Tuesday, October 12, 2004
3:30 to 5:00
Geologic and topographic controls on streamflow response to climate change in the Western U.S
The snowmelt-dominated Cascade and Sierra Mountains of the western U.S. provide critical water supply for agriculture, municipalities, ecosystems, and over 45 million people. Recent analyses show that this region is particularly sensitive to current and projected climate warming trends, resulting in reduced snow accumulation, earlier spring melt, and leading to a reduction in summer streamflow. While these broad regional scale characterizations identify climatic gradients as the first-order controls on spatial variability in changing streamflow regimes, the potential for other landscape controls, notably geology and vegetation, to mediate this response has received less attention.
Previous research has revealed strong contrasts in spatial patterns of summer streamflow in the Cascade Mountains of Oregon between the geologically distinct High and Western Cascade regions. A key control on streamflow response between these two regions is the partitioning of water input between a fast-draining shallow subsurface flow network (Western Cascades) versus a slow-draining deeper groundwater system (High Cascades). These differences result from extremely high contrasts in rock permeability and porosity and drainage density between landscapes dominated by young versus old volcanic rocks.
We consider how geologically-based differences in groundwater storage capacity can significantly alter streamflow response to climatic warming. In particular, we expect that for the young volcanic terrains comprising the High Cascade Range of Oregon and Northern California, ground water storage is of sufficient magnitude to buffer potential changes in snowpack volume, hence summer streamflow, due to changing climate. Older volcanic and granitic landscapes in the Oregon Western Cascades and California Sierras, in contrast, will be much more sensitive to diminished snowpacks and summer streamflow changes. Even within the Sierras, local variations in bedrock geology and associated differences in volume and seasonal fluxes of subsurface water will likely result in significant spatial variability in sensitivity to climate forcing. Taken together, these results imply that current models linking climate and streamflow changes need to account for differences in groundwater storage as a first-order control.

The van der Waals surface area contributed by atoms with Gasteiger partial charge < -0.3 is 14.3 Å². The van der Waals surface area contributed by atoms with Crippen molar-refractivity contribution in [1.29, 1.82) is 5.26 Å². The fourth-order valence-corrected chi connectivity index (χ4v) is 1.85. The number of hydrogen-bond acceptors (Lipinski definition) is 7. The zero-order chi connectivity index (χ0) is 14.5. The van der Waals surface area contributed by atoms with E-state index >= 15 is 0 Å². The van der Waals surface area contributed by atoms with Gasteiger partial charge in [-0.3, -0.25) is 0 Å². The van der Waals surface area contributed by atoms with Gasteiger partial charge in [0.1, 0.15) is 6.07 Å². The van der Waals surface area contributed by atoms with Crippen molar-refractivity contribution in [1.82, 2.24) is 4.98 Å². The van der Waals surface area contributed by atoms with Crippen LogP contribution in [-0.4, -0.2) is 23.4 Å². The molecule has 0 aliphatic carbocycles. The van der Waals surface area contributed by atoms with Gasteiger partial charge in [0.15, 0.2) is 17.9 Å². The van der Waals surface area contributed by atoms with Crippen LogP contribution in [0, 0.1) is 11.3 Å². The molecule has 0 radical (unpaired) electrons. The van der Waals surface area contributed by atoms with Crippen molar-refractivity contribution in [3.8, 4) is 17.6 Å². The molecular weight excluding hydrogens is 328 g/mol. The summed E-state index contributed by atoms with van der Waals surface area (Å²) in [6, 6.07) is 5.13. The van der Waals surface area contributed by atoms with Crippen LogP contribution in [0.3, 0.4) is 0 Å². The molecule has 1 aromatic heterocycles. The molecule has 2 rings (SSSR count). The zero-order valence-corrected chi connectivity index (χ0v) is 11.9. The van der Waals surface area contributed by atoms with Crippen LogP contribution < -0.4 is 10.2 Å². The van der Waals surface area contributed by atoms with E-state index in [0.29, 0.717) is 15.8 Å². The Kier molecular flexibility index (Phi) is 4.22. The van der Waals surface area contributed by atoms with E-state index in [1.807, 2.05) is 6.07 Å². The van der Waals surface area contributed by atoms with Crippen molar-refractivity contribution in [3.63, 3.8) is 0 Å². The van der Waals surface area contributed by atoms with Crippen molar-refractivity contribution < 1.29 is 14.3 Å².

Gordon Grant is a Research Hydrologist with the U.S. Forest Service at
the Pacific Northwest Research Station in Corvallis, Oregon, and also Professor
(Courtesy) in the Departments of Geosciences and Forest Engineering at Oregon
State University. He received a Ph.D. in fluvial geomorphology from Johns
Hopkins University in 1986. Since then, his research has focused on the
response of rivers to changes in stream flow and sediment transport due
to land use impacts, dams and dam removal, and climate change. This work
has included extended collaborations with research groups in Japan, China, and Italy . Currently he is Deputy Editor for geomorphology for Water